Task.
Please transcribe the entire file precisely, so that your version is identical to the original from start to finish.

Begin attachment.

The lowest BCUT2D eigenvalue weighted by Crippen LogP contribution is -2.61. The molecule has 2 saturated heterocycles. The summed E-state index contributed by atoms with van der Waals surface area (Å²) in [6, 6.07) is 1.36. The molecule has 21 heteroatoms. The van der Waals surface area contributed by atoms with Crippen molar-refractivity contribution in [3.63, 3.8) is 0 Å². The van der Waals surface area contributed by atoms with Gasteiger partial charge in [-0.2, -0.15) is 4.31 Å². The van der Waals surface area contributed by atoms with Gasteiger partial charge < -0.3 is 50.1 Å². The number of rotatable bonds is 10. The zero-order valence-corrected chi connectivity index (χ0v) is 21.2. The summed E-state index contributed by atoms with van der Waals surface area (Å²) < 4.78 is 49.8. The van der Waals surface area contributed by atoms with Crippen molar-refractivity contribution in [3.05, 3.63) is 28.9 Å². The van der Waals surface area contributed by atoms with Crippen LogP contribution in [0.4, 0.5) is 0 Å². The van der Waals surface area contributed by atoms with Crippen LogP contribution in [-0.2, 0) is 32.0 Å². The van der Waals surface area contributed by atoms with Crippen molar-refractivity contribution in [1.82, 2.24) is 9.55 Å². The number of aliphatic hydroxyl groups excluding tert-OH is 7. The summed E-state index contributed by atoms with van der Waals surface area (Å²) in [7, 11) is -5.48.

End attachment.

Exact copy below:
The lowest BCUT2D eigenvalue weighted by Crippen LogP contribution is -2.61. The molecule has 2 saturated heterocycles. The summed E-state index contributed by atoms with van der Waals surface area (Å²) in [6, 6.07) is 1.36. The molecule has 21 heteroatoms. The van der Waals surface area contributed by atoms with Crippen molar-refractivity contribution in [3.63, 3.8) is 0 Å². The van der Waals surface area contributed by atoms with Gasteiger partial charge in [-0.2, -0.15) is 4.31 Å². The van der Waals surface area contributed by atoms with Gasteiger partial charge < -0.3 is 50.1 Å². The number of rotatable bonds is 10. The zero-order valence-corrected chi connectivity index (χ0v) is 21.2. The summed E-state index contributed by atoms with van der Waals surface area (Å²) < 4.78 is 49.8. The van der Waals surface area contributed by atoms with Crippen molar-refractivity contribution in [3.05, 3.63) is 28.9 Å². The van der Waals surface area contributed by atoms with Crippen LogP contribution in [0.4, 0.5) is 0 Å². The van der Waals surface area contributed by atoms with Crippen LogP contribution in [-0.2, 0) is 32.0 Å². The van der Waals surface area contributed by atoms with Crippen molar-refractivity contribution in [1.82, 2.24) is 9.55 Å². The number of aliphatic hydroxyl groups excluding tert-OH is 7. The summed E-state index contributed by atoms with van der Waals surface area (Å²) in [7, 11) is -5.48.